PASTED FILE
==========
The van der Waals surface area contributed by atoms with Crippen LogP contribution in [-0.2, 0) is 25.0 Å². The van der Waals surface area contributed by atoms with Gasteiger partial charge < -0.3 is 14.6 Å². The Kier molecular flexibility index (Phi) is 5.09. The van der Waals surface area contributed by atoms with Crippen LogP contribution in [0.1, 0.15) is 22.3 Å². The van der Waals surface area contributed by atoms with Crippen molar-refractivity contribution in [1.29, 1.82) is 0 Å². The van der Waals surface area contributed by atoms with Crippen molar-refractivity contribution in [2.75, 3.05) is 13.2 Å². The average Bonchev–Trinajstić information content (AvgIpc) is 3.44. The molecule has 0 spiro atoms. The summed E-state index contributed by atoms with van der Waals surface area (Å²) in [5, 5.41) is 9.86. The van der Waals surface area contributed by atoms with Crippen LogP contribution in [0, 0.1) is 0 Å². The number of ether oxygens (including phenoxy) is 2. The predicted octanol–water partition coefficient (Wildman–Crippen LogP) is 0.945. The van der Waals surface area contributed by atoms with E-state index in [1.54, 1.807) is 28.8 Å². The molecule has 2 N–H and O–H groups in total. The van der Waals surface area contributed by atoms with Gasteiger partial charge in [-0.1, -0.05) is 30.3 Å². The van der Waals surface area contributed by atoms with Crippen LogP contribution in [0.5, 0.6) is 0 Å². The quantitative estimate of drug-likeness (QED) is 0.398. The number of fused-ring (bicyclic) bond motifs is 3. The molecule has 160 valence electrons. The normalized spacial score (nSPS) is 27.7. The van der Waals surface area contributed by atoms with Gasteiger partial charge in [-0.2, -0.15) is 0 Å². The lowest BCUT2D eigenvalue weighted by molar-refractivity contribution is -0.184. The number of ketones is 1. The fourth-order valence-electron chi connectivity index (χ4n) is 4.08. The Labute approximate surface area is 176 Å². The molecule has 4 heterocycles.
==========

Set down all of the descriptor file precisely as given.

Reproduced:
The van der Waals surface area contributed by atoms with Crippen LogP contribution in [-0.2, 0) is 25.0 Å². The van der Waals surface area contributed by atoms with Gasteiger partial charge < -0.3 is 14.6 Å². The Kier molecular flexibility index (Phi) is 5.09. The van der Waals surface area contributed by atoms with Crippen LogP contribution in [0.1, 0.15) is 22.3 Å². The van der Waals surface area contributed by atoms with Crippen molar-refractivity contribution in [1.29, 1.82) is 0 Å². The van der Waals surface area contributed by atoms with Crippen molar-refractivity contribution in [2.75, 3.05) is 13.2 Å². The average Bonchev–Trinajstić information content (AvgIpc) is 3.44. The molecule has 0 spiro atoms. The summed E-state index contributed by atoms with van der Waals surface area (Å²) in [5, 5.41) is 9.86. The van der Waals surface area contributed by atoms with Crippen LogP contribution in [0, 0.1) is 0 Å². The number of ether oxygens (including phenoxy) is 2. The predicted octanol–water partition coefficient (Wildman–Crippen LogP) is 0.945. The van der Waals surface area contributed by atoms with E-state index in [1.54, 1.807) is 28.8 Å². The molecule has 2 N–H and O–H groups in total. The van der Waals surface area contributed by atoms with Gasteiger partial charge in [-0.1, -0.05) is 30.3 Å². The van der Waals surface area contributed by atoms with Crippen LogP contribution in [0.5, 0.6) is 0 Å². The quantitative estimate of drug-likeness (QED) is 0.398. The number of fused-ring (bicyclic) bond motifs is 3. The molecule has 160 valence electrons. The normalized spacial score (nSPS) is 27.7. The van der Waals surface area contributed by atoms with Gasteiger partial charge in [-0.2, -0.15) is 0 Å². The lowest BCUT2D eigenvalue weighted by molar-refractivity contribution is -0.184. The number of ketones is 1. The fourth-order valence-electron chi connectivity index (χ4n) is 4.08. The Labute approximate surface area is 176 Å². The molecule has 4 heterocycles.